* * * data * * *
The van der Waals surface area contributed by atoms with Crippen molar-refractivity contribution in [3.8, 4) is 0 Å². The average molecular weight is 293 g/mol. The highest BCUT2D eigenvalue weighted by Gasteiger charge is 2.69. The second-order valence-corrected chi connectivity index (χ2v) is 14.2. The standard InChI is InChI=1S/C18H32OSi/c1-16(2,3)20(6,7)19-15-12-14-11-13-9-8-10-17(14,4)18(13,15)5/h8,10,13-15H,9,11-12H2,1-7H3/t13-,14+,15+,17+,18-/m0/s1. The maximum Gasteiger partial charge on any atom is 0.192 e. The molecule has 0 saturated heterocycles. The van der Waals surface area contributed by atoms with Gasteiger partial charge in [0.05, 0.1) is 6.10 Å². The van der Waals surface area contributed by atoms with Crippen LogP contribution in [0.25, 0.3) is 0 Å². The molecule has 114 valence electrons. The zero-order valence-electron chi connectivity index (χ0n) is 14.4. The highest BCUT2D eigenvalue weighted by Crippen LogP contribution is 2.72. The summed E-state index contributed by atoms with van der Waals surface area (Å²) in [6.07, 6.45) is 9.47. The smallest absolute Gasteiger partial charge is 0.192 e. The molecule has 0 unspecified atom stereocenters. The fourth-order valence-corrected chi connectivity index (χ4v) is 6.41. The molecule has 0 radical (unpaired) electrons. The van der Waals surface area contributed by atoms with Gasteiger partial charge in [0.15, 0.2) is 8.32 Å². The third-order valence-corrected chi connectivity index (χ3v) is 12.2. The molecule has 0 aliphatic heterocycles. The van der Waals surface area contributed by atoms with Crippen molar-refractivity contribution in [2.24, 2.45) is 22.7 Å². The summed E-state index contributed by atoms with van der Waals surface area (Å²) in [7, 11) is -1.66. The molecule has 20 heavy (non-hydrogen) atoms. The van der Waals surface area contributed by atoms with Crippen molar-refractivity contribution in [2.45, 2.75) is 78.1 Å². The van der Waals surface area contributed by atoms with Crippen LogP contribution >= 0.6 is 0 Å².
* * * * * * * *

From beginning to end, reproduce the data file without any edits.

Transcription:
The van der Waals surface area contributed by atoms with Crippen molar-refractivity contribution in [3.8, 4) is 0 Å². The average molecular weight is 293 g/mol. The highest BCUT2D eigenvalue weighted by Gasteiger charge is 2.69. The second-order valence-corrected chi connectivity index (χ2v) is 14.2. The standard InChI is InChI=1S/C18H32OSi/c1-16(2,3)20(6,7)19-15-12-14-11-13-9-8-10-17(14,4)18(13,15)5/h8,10,13-15H,9,11-12H2,1-7H3/t13-,14+,15+,17+,18-/m0/s1. The maximum Gasteiger partial charge on any atom is 0.192 e. The molecule has 0 saturated heterocycles. The van der Waals surface area contributed by atoms with Gasteiger partial charge in [0.05, 0.1) is 6.10 Å². The van der Waals surface area contributed by atoms with Crippen LogP contribution in [0.25, 0.3) is 0 Å². The molecule has 114 valence electrons. The zero-order valence-electron chi connectivity index (χ0n) is 14.4. The highest BCUT2D eigenvalue weighted by Crippen LogP contribution is 2.72. The summed E-state index contributed by atoms with van der Waals surface area (Å²) in [6.07, 6.45) is 9.47. The smallest absolute Gasteiger partial charge is 0.192 e. The molecule has 0 unspecified atom stereocenters. The fourth-order valence-corrected chi connectivity index (χ4v) is 6.41. The molecule has 0 radical (unpaired) electrons. The van der Waals surface area contributed by atoms with Gasteiger partial charge in [0.15, 0.2) is 8.32 Å². The third-order valence-corrected chi connectivity index (χ3v) is 12.2. The molecule has 0 aliphatic heterocycles. The van der Waals surface area contributed by atoms with Crippen molar-refractivity contribution in [2.24, 2.45) is 22.7 Å². The summed E-state index contributed by atoms with van der Waals surface area (Å²) in [7, 11) is -1.66. The molecule has 20 heavy (non-hydrogen) atoms. The van der Waals surface area contributed by atoms with Crippen molar-refractivity contribution in [2.45, 2.75) is 78.1 Å². The van der Waals surface area contributed by atoms with Crippen LogP contribution >= 0.6 is 0 Å².